According to Tabar, the EC was chiefly concerned that any structural changes would negatively impact the status of the camp, as well as facilitate Israeli occupation. UNRWA’s team, on the other hand, argued from a technical standpoint that it was impossible to replicate the camp’s previous dense structure. One of the major points of contention was the proposal by UNRWA to expand and widen Jenin’s road network, which the EC felt would make it easier for Israeli forces to control the camp. The architects and other members of UNRWA seemed unable, or unwilling, to understand such concerns, often dismissing them as “too political.”

Eventually the deadlock was broken due to pressures from a number of families who were desperate to return to their homes as soon as possible. Nevertheless, even after Jenin’s reconstruction was completed in late 2005, the new road systems continued to be a source of resentment as it indeed allowed Israeli forces to penetrate and move with greater ease throughout the camp thereby quelling what was once a hub of resistance.

“UNRWA’s bureaucratic operation rehoused some four thousand displaced refugees, but it did so by re-embedding this vulnerable population in the same modes of Israel colonial violence that it had sought to address,” Tabar observed in her analysis. “Ultimately, the UN-imposed spatial order facilitated the colonial pacification of the camp. In other words, UNRWA’s conceptual lens, with its inability to see Palestinian refugees as situated actors endowed with overlapping rights, meant that while the humanitarian operation mitigated the displacement caused by Israel’s invasion of the camp, it reinforced the colonial regime and its modes of violence and control.”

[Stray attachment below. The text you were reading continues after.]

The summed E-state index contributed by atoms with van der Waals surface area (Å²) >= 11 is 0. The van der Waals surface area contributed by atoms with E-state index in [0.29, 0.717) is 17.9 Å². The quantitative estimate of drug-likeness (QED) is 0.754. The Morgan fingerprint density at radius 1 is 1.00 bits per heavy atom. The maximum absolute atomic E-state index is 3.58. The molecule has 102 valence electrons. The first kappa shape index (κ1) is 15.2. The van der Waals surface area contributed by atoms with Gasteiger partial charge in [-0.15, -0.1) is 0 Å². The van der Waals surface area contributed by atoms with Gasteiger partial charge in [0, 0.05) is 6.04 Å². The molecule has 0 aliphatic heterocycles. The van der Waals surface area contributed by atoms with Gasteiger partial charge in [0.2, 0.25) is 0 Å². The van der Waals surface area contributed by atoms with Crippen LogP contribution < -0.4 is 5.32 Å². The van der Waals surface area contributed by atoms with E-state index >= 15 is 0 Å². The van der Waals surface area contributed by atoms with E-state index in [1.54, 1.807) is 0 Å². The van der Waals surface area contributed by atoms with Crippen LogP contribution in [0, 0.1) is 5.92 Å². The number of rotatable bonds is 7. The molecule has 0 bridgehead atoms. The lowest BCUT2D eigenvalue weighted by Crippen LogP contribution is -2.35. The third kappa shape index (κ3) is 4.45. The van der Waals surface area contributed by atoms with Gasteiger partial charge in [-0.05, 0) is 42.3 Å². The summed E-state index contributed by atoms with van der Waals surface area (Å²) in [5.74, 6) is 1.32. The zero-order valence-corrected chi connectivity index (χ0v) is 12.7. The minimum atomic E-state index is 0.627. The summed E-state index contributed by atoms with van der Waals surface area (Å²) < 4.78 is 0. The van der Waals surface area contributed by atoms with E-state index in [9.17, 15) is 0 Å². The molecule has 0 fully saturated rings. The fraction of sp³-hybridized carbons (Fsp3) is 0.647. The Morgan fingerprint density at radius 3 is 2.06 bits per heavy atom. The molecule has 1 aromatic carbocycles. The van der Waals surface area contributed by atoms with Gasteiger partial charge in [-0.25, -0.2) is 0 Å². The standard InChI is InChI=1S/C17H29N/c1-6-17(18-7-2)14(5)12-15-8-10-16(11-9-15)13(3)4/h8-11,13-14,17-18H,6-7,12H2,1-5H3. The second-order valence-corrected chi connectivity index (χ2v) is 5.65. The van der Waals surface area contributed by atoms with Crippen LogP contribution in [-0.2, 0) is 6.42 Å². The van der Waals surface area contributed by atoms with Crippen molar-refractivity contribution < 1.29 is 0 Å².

Five Years and Counting

The parallels between Jenin and Nahr al-Bared are striking; the main difference lies in the size and scope of the undertaking. While Jenin’s reconstruction project involved only 320 units that took three years to be completed, Nahr al-Bared’s ongoing reconstruction involves around 5,500 units. Like Jenin, the problems plaguing the Nahr al-Bared reconstruction process have been exasperated by the diverging visions of UNRWA and camp residents. Further complicating things is the involvement of the Lebanese government and army, as well as internal disputes that erupted within the departments handling the reconstruction efforts.